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Ah, the new generation of the "design contest."

Thanks, but no thanks. Hire better developers if you need your algorithm.




That doesn't really make any sense. Scribd is trying to trick you into solving an undergrad-level AI problem for them? Sounds unlikely. Designing and writing the game probably took more effort than writing a bot would!

Coincidentally, I really like the game design. I took an AI course recently and we had some really similar using Pacman and Python, and that was fun too, but I would much rather use JavaScript and compete online than use Python and the annoying framework code they gave us.


odd seeing another "tikhon" commenting about scribd.


Tikhon Jr?


...son!?


I get confused all the time. I thought cardinality[ tikhon ] was 1.


It seems unlikely to me that scribd are actually looking for a solution to this problem, or an isomorphic one. Have you any basis for thinking that?

There are many standard approaches to the general class of two player board games (they are clearly aware of these, with an alpha-beta based bot).

I would guess that what is going to differentiate winners from losers in this specific game are the exact specifics of the setup. So if they are looking for a solution to an isomorphic problem, it must be a very similar problem - as the general type of challenge is well understood.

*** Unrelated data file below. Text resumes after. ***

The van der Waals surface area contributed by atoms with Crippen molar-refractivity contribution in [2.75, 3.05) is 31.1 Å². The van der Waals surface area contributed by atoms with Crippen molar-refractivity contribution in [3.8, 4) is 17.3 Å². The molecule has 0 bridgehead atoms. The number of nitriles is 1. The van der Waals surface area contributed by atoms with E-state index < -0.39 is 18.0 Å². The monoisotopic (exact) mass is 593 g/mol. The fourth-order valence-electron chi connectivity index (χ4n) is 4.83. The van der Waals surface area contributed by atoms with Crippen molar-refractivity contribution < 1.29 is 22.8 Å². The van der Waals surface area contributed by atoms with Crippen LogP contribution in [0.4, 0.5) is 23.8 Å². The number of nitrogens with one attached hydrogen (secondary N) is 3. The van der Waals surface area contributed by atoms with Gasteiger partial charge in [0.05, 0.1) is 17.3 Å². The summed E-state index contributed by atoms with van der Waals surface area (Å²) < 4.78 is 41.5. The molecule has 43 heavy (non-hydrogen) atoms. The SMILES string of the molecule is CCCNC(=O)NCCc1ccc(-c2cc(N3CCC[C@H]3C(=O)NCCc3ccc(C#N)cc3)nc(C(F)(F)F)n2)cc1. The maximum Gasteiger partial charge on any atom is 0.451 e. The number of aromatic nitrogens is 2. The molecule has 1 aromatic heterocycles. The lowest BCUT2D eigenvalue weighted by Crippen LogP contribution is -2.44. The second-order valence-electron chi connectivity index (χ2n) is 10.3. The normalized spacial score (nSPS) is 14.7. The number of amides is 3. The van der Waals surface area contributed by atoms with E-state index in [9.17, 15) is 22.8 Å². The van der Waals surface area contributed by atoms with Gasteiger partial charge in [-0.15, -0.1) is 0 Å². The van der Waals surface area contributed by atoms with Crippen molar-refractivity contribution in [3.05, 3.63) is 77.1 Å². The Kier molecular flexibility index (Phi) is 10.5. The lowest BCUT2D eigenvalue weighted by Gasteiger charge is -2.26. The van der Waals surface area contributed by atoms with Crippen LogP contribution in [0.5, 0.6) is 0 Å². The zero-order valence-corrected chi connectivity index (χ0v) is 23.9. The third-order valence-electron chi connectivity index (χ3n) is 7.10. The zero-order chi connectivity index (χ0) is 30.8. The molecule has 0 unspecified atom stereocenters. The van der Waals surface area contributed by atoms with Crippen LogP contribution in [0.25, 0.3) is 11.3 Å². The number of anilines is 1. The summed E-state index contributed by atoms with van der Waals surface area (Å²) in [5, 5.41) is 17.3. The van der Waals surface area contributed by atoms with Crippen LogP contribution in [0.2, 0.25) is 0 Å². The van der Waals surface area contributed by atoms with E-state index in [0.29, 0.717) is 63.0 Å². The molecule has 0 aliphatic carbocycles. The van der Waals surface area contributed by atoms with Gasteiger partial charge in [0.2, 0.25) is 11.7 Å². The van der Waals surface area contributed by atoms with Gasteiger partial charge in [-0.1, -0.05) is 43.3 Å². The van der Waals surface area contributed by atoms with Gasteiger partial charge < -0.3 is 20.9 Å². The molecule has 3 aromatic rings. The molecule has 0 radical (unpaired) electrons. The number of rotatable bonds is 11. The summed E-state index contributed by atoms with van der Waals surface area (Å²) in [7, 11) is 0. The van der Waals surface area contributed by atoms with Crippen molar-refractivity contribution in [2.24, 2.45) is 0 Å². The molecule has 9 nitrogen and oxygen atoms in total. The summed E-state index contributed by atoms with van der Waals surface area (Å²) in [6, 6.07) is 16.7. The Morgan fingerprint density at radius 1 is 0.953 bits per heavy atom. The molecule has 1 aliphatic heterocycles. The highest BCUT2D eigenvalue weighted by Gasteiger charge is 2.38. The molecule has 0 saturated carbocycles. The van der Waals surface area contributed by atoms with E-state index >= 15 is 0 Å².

It just looks like a neat game to me; I doubt its a cleverly disguised problem from 'social reading and publishing' that they are trying to get a cheap solution to..?


I'm with you. It just looks like a lot of fun. My ten year old is really interested in just playing for the sake of play. So we will!


Your comment is totally removed from reality. Did you even read the page? Do you think that Scribd is in the business of picking up fruits from grids?


They are trying to break into the picking fruit from grids business. Hardly anyone is doing it so it is wide open for disruption


Probably worth a billion dollars too!


Wouldn't be so quick to down-vote his comment. I don't think scribd is stealing code or that submissions will be directly applicable, but there's some cross-over between a game like this and searching/crawling a db/docs/network. It's a great way for them to find devs with skills they need.


Finding good devs is essentially their stated intent, and so they're not looking to use the results of the contest for free but rather identify talented people.

Downvotes on the comment recognize the wrongly cynical views of the poster.




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